TV Pow! - 70's Video Game Played Via Phone
I've spoken before of locally made kids programs here in Chicago. In the pre-Atari 70's, I remember one of my earliest glimpses at the world of videogames called TV Pow! Stagehands would roll out a massive console with a black and white (!) TV built in, and "disco - tech" graphics spelled out TV Pow!
The game was an anemic looking skeet game (black line shooting at a scrolling white line), displayed full screen while a randomly selected at-home player triggered shots by saying "pow" into their telephone. This was my first look at an interactive game on live TV, and all of Chicago got to watch.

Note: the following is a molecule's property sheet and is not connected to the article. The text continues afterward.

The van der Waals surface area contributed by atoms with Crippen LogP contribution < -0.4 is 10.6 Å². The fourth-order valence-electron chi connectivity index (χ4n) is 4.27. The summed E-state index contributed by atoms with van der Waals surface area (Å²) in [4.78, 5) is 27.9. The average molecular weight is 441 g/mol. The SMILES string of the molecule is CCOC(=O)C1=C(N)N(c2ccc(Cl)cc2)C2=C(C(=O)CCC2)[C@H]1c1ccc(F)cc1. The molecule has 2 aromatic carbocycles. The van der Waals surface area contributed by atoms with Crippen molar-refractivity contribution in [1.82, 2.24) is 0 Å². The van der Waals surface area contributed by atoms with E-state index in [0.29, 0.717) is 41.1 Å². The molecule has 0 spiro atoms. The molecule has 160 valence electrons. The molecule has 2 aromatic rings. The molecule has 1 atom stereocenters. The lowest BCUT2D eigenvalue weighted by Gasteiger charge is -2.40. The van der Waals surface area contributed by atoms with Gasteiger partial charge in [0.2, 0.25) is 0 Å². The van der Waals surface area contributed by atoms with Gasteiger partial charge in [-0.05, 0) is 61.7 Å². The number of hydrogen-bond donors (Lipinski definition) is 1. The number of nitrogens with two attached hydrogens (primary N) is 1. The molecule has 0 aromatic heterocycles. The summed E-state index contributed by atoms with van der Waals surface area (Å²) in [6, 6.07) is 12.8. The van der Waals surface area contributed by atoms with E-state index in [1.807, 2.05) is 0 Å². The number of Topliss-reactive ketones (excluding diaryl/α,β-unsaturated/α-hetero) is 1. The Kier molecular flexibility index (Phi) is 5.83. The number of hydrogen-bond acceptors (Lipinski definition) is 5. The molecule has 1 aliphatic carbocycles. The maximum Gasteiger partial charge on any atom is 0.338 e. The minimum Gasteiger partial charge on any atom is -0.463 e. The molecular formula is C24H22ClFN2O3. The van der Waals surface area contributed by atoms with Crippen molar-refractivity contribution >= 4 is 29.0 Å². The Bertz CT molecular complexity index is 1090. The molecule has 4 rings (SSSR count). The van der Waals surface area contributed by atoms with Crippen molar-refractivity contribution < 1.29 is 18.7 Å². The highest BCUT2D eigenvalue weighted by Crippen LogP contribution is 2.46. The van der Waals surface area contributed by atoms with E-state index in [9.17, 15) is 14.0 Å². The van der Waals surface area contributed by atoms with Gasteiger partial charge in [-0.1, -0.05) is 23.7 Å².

The mystery is what were these TV Pow! consoles? From what little information there is on the internet, it seems that the "game engine" that "rendered" the "advanced graphics" were modified Fairchild System F systems; the second cartridge based game system. The hack was to have the Fairchild's "fire" button react to voice. Though there are rumors that there was just a man inside the cabinet pressing the "fire" button, though the simple audio modification seems more likely.
TV Pow! was broadcast in both the US and Canada (the picture above is from a Michigan affiliate), so there was some enterprising company making these units expressly for the local TV market. It's a ridiculously simple game by today's standards, but there were a few factors conspiring to make the game difficult. The main problem was the analog delay between the viewer and the TV station, making it difficult to time shots just right. Fortunately, spazzy kids conquered the problem by shrieking 'powpowpowpowpowpowpowpowpow" into their telephones.